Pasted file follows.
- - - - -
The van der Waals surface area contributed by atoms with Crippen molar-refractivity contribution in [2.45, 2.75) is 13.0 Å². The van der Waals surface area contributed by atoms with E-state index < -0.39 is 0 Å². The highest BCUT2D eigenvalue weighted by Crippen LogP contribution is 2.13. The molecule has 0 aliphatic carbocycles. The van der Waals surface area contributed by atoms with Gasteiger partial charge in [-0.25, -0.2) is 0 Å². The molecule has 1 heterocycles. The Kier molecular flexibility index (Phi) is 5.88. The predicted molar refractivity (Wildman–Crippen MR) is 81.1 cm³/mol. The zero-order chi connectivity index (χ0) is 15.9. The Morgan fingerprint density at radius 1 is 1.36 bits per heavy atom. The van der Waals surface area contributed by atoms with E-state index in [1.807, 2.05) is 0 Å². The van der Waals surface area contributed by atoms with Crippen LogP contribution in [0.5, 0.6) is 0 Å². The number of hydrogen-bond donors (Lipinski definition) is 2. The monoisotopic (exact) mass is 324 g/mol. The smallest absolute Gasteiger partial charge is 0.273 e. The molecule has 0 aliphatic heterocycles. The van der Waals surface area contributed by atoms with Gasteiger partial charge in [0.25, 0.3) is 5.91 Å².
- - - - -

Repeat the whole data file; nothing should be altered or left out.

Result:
The van der Waals surface area contributed by atoms with Crippen molar-refractivity contribution in [2.45, 2.75) is 13.0 Å². The van der Waals surface area contributed by atoms with E-state index < -0.39 is 0 Å². The highest BCUT2D eigenvalue weighted by Crippen LogP contribution is 2.13. The molecule has 0 aliphatic carbocycles. The van der Waals surface area contributed by atoms with Gasteiger partial charge in [-0.25, -0.2) is 0 Å². The molecule has 1 heterocycles. The Kier molecular flexibility index (Phi) is 5.88. The predicted molar refractivity (Wildman–Crippen MR) is 81.1 cm³/mol. The zero-order chi connectivity index (χ0) is 15.9. The Morgan fingerprint density at radius 1 is 1.36 bits per heavy atom. The van der Waals surface area contributed by atoms with E-state index in [1.807, 2.05) is 0 Å². The van der Waals surface area contributed by atoms with Crippen LogP contribution in [0.5, 0.6) is 0 Å². The number of hydrogen-bond donors (Lipinski definition) is 2. The monoisotopic (exact) mass is 324 g/mol. The smallest absolute Gasteiger partial charge is 0.273 e. The molecule has 0 aliphatic heterocycles. The van der Waals surface area contributed by atoms with Gasteiger partial charge in [0.25, 0.3) is 5.91 Å².